The conundrum of the Get Well Soon card

This week, an old friend contacted me that a mutual friend, his grandfather (whom he calls Jadek in the traditional Polish fashion) was in the hospital. His Jadek and I had only met a few times, but I loved him…as my old friend says, he never did meet a stranger in his whole life. The first time I met him, he clasped my outstretched hand in both of his, and looked me straight in the eye. It was at a time in my life when I was quite used to being invisible and ignored, and it struck me instantly. I was unaccustomed to being greeted with such warmth even by my family.

We soon connected on a mutual love of birds (this is a common way I connect with strangers, by the way), and we spent some time admiring a Great Crested Flycatcher in his backyard and looking it up in an old, worn field guide that he had.

Anyway, the point of this post is that when I heard he was in the hospital, I rushed to get a card to send to him and called the hospital, fumbling to figure out his name, since I had only known him as Jadek. But before I even had a chance to write it out, my friend let me know that he had passed.

And now the Get Well Soon card, cheerfully decked out in flowers, with a bumblebee buzzing across the front, seems to have become a symbol of my sadness over the whole thing.

Because here’s the conundrum of the Get Well Soon card…I can’t send it to my aunt, who’s dying of cancer.  I can’t send it to my grandmother, who’s dying of cancer. I can’t send it to my grandfather, who was just diagnosed with Alzheimer’s. I have many loved ones in my life right now who will not Get Well Soon. In point of fact, they will never get better.

You can’t very well send a Get Well Soon card to someone suffering depression, or a disability, or the loss of a dearly loved one. It seems like a command or a critique: why haven’t you Gotten Well Soon?

So, do I hold onto the card, in hopes (?) that I will have someone to send it to who will, in fact, Get Well Soon? That seems cynical because I’m just waiting for someone to get sick. But discarding* it seems just a little over-optimistic. It’s inevitable that a friend or family member will eventually get sick. And then the optimistic thing to do would be to hope that they Get Well Soon.

I find myself angry at this stupid card, and angry that I bought it, and that Get Well Soon cards even exist.

For now, I put the card in my desk drawer. I couldn’t bear to look at its bright colours and smiling bee. It seems so at odds with the sadness of knowing that sometimes it’s impossible to Get Well Soon.

*pun intended


10 thoughts on “The conundrum of the Get Well Soon card

  1. So poignant and beautifully written. Yes – rather than the instruction of ‘get well soon’ the hope of “feel better”. Over the years I’ve come to get rid of things like that – because I don’t like it when they surprise me when I open the drawer I’ve stashed them in. If I’m not feeling like I can throw it away I’ll leave it somewhere – like a public restroom and trust someone else may have a use for it. I’m so sorry for your loss. Go gently.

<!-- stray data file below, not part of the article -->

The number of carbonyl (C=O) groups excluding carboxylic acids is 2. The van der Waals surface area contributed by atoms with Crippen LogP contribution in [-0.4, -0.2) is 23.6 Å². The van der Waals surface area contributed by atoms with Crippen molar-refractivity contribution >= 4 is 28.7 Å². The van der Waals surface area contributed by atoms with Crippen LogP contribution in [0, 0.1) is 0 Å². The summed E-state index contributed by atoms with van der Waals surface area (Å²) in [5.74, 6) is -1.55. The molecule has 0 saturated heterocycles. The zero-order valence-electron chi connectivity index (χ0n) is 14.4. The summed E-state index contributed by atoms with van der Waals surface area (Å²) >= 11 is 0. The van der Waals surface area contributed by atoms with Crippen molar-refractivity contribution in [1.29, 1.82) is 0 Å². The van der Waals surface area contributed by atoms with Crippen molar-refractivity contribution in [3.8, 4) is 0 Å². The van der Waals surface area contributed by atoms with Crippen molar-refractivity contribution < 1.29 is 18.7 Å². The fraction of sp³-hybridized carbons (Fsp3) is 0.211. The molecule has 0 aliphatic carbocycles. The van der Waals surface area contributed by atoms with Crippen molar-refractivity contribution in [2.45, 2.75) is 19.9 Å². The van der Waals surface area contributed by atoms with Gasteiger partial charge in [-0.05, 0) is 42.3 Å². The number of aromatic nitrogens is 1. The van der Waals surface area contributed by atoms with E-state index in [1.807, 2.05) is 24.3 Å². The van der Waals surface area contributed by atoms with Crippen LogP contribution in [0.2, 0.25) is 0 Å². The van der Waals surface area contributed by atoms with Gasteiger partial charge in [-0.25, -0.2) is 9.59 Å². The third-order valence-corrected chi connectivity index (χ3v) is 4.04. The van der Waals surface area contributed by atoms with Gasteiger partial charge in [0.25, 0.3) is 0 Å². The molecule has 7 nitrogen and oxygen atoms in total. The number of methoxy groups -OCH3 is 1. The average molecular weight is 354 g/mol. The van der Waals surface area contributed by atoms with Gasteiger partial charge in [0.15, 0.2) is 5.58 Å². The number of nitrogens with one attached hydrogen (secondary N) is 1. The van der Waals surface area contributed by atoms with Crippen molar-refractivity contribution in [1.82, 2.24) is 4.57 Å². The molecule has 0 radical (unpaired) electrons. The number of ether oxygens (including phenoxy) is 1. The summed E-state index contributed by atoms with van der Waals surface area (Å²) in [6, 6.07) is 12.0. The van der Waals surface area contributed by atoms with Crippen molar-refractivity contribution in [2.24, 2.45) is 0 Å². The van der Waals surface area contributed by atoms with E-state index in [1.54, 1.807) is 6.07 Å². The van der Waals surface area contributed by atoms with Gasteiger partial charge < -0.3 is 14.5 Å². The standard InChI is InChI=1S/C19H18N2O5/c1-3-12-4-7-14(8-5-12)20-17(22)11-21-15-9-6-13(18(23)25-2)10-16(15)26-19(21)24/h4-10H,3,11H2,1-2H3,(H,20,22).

2. So sorry for your loss of someone special in your life. As an . . . elder I find that often I am in the position of knowing someone I care about will not get better, it’s this time of life. If I had bought that card and suddenly found it inappropriate, I would just cut it up and make it into something I could use. I would cut out the flowers and the bee and glue it to a blank card or piece of paper and write a “Thinking of You” note to someone who needs cheering up, or a “Thank you” for some kindness. But I am a crafty* person who still believes in snail mail all the while writing daily emails. Something about getting a card or letter someone touched, held in their hand, it makes a different kind of connection. At least then it wouldn’t surprise you in the drawer as some unexpected moment. You always keep the warm memories of how he shared his love with the world.

    *yes, pun intended

  3. How difficult for the world to lose such a wonderful person. I think I understand your conundrum; I’ve been there too. When my favorite cousin had terminal brain cancer when we were in our twenties, I stood at the card display, at a loss. I finally sent a series of “thinking of you” cards until the end. I was touched to find out that his mother found them after he’d passed. He kept every one. They apparently meant something to him, as they did to me. He saw my affection in them and my desire for him to know I still cared. I wasn’t pulling back just because I knew it would hurt in the end. I still dream about him sometimes, and he’s been dead over 20 years…. I never buy “get well soon” cards any more.

    • It had simply never occurred to me before! I never thought there was any harm in a Get Well Soon card, but now they seem kind of evil. Thinking of you is a good alternative…I’ve been drawing and painting cards, but I can’t keep up…

  4. It’s so hard to know what to say to someone who will never get better, what comfort can you give? But I am sure that just feeling cared about helps those who are terminally ill and that your company meant something to your friend’s Jadek.

  5. I share your feelings about Get Well Soon cards. No one in my current life is in a place to receive one, either. And trying to find a suitable sympathy card is also challenging. Sometimes, there aren’t words (and I’m a writer!)

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